Having access to current technology and knowing how to use it effectively is essential to student success in the 21st century. But keeping up with the exploding rate of change in technology is a constant challenge for the Cherry Creek School District.
“The demands are escalating exponentially,” said Ben Startzer, the district’s Chief Information Officer, during a presentation to Parents’ Council on March 12. “Given the rate of change in technology, every student is a “STEM” student; a student who must have a strong foundation in Science, Technology, Engineering and Mathematics. We are working to ensure that our students have access to information, via the Internet, anytime, anywhere, with any device.”
Startzer explained that the district laid a strong technological foundation with bond funds voters approved in 2008. The district now has a 75-mile fiber optic cable network, wireless access in every school, and through the district’s “Guaranteed and Viable Technology” (GVT) program, every classroom teacher has a computer, screen and projector.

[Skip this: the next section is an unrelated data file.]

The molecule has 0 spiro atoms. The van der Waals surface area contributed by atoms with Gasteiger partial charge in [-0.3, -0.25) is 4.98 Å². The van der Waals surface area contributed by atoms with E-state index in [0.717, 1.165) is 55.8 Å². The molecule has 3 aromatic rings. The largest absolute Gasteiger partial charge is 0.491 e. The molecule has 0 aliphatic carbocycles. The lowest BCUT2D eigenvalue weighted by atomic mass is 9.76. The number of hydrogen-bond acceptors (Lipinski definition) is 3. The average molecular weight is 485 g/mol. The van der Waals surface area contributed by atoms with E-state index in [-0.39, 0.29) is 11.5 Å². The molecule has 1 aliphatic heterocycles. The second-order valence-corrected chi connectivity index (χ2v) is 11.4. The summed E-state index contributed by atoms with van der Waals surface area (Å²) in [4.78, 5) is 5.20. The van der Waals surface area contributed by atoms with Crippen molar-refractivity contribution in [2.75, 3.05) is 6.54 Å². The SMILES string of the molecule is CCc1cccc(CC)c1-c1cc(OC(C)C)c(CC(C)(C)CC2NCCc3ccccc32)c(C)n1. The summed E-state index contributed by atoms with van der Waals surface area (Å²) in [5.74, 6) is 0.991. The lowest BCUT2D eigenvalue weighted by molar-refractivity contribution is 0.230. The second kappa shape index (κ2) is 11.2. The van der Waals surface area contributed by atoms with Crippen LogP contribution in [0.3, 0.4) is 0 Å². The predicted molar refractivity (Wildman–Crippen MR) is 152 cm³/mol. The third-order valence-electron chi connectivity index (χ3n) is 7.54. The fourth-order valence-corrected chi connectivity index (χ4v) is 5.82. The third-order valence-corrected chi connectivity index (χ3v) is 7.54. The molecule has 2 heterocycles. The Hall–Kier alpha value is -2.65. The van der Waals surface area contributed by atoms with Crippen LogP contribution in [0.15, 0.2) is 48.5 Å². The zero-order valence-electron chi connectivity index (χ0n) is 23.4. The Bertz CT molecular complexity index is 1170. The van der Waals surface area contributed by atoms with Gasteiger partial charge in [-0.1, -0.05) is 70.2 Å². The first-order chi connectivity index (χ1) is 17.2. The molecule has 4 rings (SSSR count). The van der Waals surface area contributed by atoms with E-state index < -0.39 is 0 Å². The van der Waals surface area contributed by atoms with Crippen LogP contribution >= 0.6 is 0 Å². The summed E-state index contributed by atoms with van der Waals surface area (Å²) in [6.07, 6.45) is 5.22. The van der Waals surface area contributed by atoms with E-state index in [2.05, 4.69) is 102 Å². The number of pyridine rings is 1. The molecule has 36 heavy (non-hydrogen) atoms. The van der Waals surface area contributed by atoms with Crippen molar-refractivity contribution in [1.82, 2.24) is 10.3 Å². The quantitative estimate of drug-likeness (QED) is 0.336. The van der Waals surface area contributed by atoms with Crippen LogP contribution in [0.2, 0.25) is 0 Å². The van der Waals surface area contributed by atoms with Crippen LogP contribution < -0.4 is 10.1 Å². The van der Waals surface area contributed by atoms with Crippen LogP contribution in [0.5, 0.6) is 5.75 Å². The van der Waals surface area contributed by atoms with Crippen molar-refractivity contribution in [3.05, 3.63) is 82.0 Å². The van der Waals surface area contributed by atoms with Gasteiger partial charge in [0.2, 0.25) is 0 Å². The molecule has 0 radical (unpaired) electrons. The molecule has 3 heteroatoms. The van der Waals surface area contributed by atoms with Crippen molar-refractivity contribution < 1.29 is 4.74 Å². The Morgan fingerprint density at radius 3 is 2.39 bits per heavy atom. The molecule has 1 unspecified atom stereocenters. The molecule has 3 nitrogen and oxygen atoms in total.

In spring 2011, the district conducted a technology survey of students, parents, teachers and administrators. 5,282 people, representing every school in the district, responded. The survey identified the following technology themes:
1. Relevancy – educational technology must have real-life relevancy to today’s students
2. Mobility – students must be able to utilize technology in many places
3. Balance – there must be a balance between instructional technology and humanistic values
4. Every student is a STEM student
In fact, 97.4 percent of the students, parents and educators who responded to the survey believe it is “very important” for Cherry Creek Schools to provide a focus on STEM education.
In addition, a recent report from the National Governors’ Association states “In the new global economy, states need a workforce of problem solvers, innovators and inventors who are able to think logically.”
Because of severe cuts in state funding for education, the district has not purchased new student computers for nearly three years and is now focusing on providing students with access to the Internet anytime, anywhere and with both district and student-owned devices, including computers, iPads, iPods, smart phones and tech tools that haven’t been invented yet.
“87.2 percent of the students who responded to our survey said ‘knowing how to use technology is important to my future’,” said Startzer. “We won’t let them down.”